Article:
• Topic: International Relations, Defense Policy, International Security
  • Political Geography: Canada
  • Author: Alan Stephenson
  • Publication Date: 05-2017
  • Content Type: Policy Brief
  • Institution: Canadian Global Affairs Institute (CGAI)
  • Abstract: It is time for the Canadian government to conduct a holistic review of Canada’s national security complex. The Defence Policy Review is floundering as a consequence of an uncooperative world, Canada’s domestic security institutions require legislative empowerment, and the election of Donald Trump has placed increased pressure on Canadian security and defence. Securing the U.S.’s northern border is a no-fail mission for Canada as peace and prosperity depend upon it. However, this must be done within Canadian security norms and values. Only a ground-up examination of the Canadian national security system will elicit a comprehensive understanding of the current deficiencies that will allow focused alignment of government objectives, policies and public funds. Crisis management requires a strategic plan with clear objectives from which to conduct concurrent and coordinated activities. The Trudeau government has the team in place; now, it needs a new National Security Policy statement to assist in “lead turning” an unconventional U.S. administration steadfast in its stance over national security.
  • Topic: International Relations, International Security, Immigration
  • Political Geography: America, Canada
  • Author: Sarah Goldfeder
  • Publication Date: 05-2017
  • Content Type: Policy Brief
  • Institution: Canadian Global Affairs Institute (CGAI)
  • Abstract: On Jan. 23, the first Monday after being sworn in as president of the United States, Donald Trump signed a presidential memorandum that laid the groundwork for exiting the Trans-Pacific Partnership (TPP). The TPP was the elegant solution to a host of hold-over irritants from the North American Free Trade Agreement (NAFTA) as well as a way to address wholly new issues of trade and commerce. In the wake of this decision, Trump also promised a wholesale reworking of NAFTA, in which everything would be on the table. In the days since, the Trump trade team has been off to a rocky start. Finally, after months of discussion, the notification incumbent for use of the Trade Promotion Authority (TPA) was provided to Congressional leaders on May 18, 2017. Mexico has taken it all in stride, as it took almost immediate advantage of the blusterous U.S. rhetoric to outline its demands for any NAFTA discussion. Canada meanwhile plays the sphinx, open about its willingness to negotiate, but not much else. The U.S. may find that it’s less ready for this round of negotiations than it wanted to be, but its partners are well placed to unite and drive a hard bargain.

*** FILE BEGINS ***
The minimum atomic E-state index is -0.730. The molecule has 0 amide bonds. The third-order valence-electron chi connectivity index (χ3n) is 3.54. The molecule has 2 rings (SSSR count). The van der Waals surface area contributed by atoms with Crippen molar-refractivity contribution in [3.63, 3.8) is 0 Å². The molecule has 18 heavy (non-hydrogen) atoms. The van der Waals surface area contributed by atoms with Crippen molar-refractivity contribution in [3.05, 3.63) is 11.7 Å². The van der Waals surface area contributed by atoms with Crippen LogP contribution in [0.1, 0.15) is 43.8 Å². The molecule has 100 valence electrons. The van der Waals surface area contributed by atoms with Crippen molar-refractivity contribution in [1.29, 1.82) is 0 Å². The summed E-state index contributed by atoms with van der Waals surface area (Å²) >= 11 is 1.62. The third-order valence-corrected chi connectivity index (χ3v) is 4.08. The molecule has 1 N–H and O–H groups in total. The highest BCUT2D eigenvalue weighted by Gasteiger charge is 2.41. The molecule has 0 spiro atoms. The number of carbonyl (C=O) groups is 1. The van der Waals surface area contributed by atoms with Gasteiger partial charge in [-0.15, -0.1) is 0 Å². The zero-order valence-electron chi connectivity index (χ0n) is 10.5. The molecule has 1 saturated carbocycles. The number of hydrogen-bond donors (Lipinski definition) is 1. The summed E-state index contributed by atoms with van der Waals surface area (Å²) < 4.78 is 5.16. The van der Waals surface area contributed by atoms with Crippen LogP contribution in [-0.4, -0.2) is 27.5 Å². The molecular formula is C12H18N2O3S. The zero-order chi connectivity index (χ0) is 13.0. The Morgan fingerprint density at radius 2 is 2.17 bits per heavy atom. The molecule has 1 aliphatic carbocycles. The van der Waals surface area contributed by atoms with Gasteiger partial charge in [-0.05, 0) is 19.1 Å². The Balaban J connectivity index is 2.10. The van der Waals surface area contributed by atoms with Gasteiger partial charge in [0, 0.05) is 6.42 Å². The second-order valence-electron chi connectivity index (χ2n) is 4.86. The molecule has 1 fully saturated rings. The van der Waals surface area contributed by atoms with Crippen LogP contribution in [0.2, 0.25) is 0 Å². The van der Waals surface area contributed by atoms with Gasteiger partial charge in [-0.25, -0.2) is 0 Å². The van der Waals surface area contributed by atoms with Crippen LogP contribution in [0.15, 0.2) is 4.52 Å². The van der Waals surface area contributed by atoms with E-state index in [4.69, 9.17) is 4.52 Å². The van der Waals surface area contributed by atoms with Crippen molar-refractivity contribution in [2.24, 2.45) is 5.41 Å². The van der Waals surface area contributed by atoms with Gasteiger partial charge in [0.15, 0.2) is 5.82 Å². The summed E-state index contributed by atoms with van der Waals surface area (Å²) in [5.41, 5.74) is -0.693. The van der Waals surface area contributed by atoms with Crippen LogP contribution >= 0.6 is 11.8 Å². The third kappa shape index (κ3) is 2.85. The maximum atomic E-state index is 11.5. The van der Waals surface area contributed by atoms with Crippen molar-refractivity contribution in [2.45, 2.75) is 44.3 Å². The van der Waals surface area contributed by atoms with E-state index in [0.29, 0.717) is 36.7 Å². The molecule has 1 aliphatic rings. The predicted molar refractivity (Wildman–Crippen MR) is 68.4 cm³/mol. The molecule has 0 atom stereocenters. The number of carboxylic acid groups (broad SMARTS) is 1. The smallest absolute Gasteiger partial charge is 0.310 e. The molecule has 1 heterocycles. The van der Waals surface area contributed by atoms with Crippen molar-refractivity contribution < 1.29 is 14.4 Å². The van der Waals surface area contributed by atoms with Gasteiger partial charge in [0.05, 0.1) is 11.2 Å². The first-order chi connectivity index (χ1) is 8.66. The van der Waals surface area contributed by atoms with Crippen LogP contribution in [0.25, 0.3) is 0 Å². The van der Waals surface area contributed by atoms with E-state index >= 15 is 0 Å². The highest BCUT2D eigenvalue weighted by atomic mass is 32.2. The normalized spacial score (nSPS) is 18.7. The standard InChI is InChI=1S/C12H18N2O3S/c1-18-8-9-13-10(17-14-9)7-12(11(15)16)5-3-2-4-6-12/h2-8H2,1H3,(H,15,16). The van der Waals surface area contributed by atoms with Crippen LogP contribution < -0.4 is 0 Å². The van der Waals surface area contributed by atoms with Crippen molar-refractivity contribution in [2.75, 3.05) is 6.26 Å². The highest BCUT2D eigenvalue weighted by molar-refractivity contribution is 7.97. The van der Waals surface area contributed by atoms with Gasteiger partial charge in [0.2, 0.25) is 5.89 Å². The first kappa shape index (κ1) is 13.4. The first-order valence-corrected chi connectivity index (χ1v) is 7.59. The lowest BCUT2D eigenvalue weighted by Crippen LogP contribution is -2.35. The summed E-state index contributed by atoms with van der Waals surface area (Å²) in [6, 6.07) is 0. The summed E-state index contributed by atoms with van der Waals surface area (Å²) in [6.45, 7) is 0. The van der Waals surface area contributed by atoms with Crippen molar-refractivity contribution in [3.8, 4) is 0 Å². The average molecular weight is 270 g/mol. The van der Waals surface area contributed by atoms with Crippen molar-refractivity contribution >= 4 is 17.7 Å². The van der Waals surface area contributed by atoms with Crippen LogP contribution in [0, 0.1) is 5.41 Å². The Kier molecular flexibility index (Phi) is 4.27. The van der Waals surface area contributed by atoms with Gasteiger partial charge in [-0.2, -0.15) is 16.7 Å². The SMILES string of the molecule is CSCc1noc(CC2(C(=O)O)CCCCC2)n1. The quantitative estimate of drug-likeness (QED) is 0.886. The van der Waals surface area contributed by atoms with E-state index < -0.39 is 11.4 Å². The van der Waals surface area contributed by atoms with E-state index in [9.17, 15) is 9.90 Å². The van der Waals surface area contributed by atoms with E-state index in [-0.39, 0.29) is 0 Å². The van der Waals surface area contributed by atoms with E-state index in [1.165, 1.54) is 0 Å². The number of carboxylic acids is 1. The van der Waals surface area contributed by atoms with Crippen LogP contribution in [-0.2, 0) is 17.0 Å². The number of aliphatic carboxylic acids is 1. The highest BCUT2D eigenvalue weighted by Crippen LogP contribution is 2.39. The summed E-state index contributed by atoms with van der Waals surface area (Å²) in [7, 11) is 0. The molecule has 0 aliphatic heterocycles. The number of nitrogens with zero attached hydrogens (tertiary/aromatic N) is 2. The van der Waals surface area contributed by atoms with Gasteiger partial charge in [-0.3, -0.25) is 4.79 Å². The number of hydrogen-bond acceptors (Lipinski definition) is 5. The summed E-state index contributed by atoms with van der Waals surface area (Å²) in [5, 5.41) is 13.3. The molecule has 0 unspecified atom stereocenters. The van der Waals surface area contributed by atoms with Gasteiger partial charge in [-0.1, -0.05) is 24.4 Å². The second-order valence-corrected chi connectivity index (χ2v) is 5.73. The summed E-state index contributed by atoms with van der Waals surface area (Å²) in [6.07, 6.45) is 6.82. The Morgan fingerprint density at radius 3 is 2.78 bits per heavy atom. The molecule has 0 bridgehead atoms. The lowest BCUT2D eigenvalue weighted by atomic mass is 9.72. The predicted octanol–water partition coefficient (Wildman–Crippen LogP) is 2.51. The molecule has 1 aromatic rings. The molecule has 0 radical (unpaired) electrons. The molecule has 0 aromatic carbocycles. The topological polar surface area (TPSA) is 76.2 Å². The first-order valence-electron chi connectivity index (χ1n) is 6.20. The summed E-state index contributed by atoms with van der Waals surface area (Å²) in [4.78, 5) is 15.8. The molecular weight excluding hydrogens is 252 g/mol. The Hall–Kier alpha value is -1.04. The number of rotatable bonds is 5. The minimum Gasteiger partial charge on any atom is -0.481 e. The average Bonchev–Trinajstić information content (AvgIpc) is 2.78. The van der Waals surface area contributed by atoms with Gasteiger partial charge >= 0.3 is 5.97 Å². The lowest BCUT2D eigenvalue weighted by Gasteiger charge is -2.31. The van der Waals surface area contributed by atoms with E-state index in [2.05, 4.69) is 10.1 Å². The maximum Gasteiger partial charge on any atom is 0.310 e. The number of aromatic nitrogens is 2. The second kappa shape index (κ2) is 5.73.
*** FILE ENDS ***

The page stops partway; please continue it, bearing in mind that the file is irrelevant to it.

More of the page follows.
• Topic: International Political Economy, International Affairs
  • Political Geography: Canada, Global Focus
  • Author: Daniel Henstra, Jason Thistlethwaite
  • Publication Date: 09-2017
  • Content Type: Policy Brief
  • Institution: Centre for International Governance Innovation
  • Abstract: Floods cause more property damage than any other hazard in Canada, and water-related losses now exceed fire and theft as the main source of property insurance claims. Public spending on flood relief has grown, and is projected to increase dramatically over the next decade, so governments have been changing their policies to reduce their financial exposure by shifting responsibility to homeowners. An implicit assumption of this policy shift is that individual homeowners must share greater responsibility for protecting their property by purchasing newly available flood insurance. Evidence is presented suggesting that consumer demand for flood insurance may be insufficient for economic viability. Low risk perception and a moral hazard created by government disaster assistance limit incentives for purchasing insurance.
  • Topic: Environment, International Security
  • Political Geography: Canada
  • Author: Jeff Rubin
  • Publication Date: 09-2017
  • Content Type: Policy Brief
  • Institution: Centre for International Governance Innovation
  • Abstract: The claim that additional pipeline capacity to tidewater will unlock significantly higher prices for bitumen is not corroborated by either past or current market conditions. Recent international commitments to reduce global carbon emissions over the next three decades will significantly reduce the size of future oil markets. Only the lowest-cost producers will remain commercially viable while high-cost producers will be forced to exit the market. The National Energy Board should consider a rapidly decarbonizing global economy when assessing the need and commercial viability of further pipelines in the country and use Western Canadian Select as the price benchmark when evaluating the economic viability of any new oil sands projects. Pension plans need to stress test their long-term investments in the oil sands in the context of a decarbonizing global economy.
  • Topic: International Political Economy
  • Political Geography: Canada